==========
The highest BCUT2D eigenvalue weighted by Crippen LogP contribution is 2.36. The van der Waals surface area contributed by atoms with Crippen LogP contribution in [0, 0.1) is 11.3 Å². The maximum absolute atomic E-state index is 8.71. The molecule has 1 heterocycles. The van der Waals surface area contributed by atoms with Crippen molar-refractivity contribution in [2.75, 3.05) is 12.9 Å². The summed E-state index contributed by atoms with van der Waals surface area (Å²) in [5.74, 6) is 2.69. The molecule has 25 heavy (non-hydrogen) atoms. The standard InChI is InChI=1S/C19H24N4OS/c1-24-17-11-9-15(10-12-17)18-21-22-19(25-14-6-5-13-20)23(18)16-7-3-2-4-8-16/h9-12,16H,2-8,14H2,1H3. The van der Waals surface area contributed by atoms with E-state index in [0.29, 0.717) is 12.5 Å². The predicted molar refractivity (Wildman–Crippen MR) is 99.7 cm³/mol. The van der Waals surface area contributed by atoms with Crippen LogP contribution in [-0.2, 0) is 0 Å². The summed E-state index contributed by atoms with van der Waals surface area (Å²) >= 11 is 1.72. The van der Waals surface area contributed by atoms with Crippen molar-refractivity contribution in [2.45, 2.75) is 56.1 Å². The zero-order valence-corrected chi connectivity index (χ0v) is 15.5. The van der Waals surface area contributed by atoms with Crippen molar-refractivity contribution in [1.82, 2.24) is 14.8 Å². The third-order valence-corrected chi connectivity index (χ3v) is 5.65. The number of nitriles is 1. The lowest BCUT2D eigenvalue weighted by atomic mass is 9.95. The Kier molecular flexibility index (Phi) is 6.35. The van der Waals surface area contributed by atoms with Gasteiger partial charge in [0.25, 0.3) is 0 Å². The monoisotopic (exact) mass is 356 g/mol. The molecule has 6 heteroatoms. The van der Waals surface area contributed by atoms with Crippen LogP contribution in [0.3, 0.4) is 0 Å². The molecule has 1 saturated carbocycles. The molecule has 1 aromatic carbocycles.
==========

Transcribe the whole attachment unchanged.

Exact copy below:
The highest BCUT2D eigenvalue weighted by Crippen LogP contribution is 2.36. The van der Waals surface area contributed by atoms with Crippen LogP contribution in [0, 0.1) is 11.3 Å². The maximum absolute atomic E-state index is 8.71. The molecule has 1 heterocycles. The van der Waals surface area contributed by atoms with Crippen molar-refractivity contribution in [2.75, 3.05) is 12.9 Å². The summed E-state index contributed by atoms with van der Waals surface area (Å²) in [5.74, 6) is 2.69. The molecule has 25 heavy (non-hydrogen) atoms. The standard InChI is InChI=1S/C19H24N4OS/c1-24-17-11-9-15(10-12-17)18-21-22-19(25-14-6-5-13-20)23(18)16-7-3-2-4-8-16/h9-12,16H,2-8,14H2,1H3. The van der Waals surface area contributed by atoms with E-state index in [0.29, 0.717) is 12.5 Å². The predicted molar refractivity (Wildman–Crippen MR) is 99.7 cm³/mol. The van der Waals surface area contributed by atoms with Crippen LogP contribution in [-0.2, 0) is 0 Å². The summed E-state index contributed by atoms with van der Waals surface area (Å²) >= 11 is 1.72. The van der Waals surface area contributed by atoms with Crippen molar-refractivity contribution in [2.45, 2.75) is 56.1 Å². The zero-order valence-corrected chi connectivity index (χ0v) is 15.5. The van der Waals surface area contributed by atoms with Crippen molar-refractivity contribution in [1.82, 2.24) is 14.8 Å². The third-order valence-corrected chi connectivity index (χ3v) is 5.65. The number of nitriles is 1. The lowest BCUT2D eigenvalue weighted by atomic mass is 9.95. The Kier molecular flexibility index (Phi) is 6.35. The van der Waals surface area contributed by atoms with Gasteiger partial charge in [0.25, 0.3) is 0 Å². The monoisotopic (exact) mass is 356 g/mol. The molecule has 6 heteroatoms. The van der Waals surface area contributed by atoms with Crippen LogP contribution in [0.3, 0.4) is 0 Å². The molecule has 1 saturated carbocycles. The molecule has 1 aromatic carbocycles.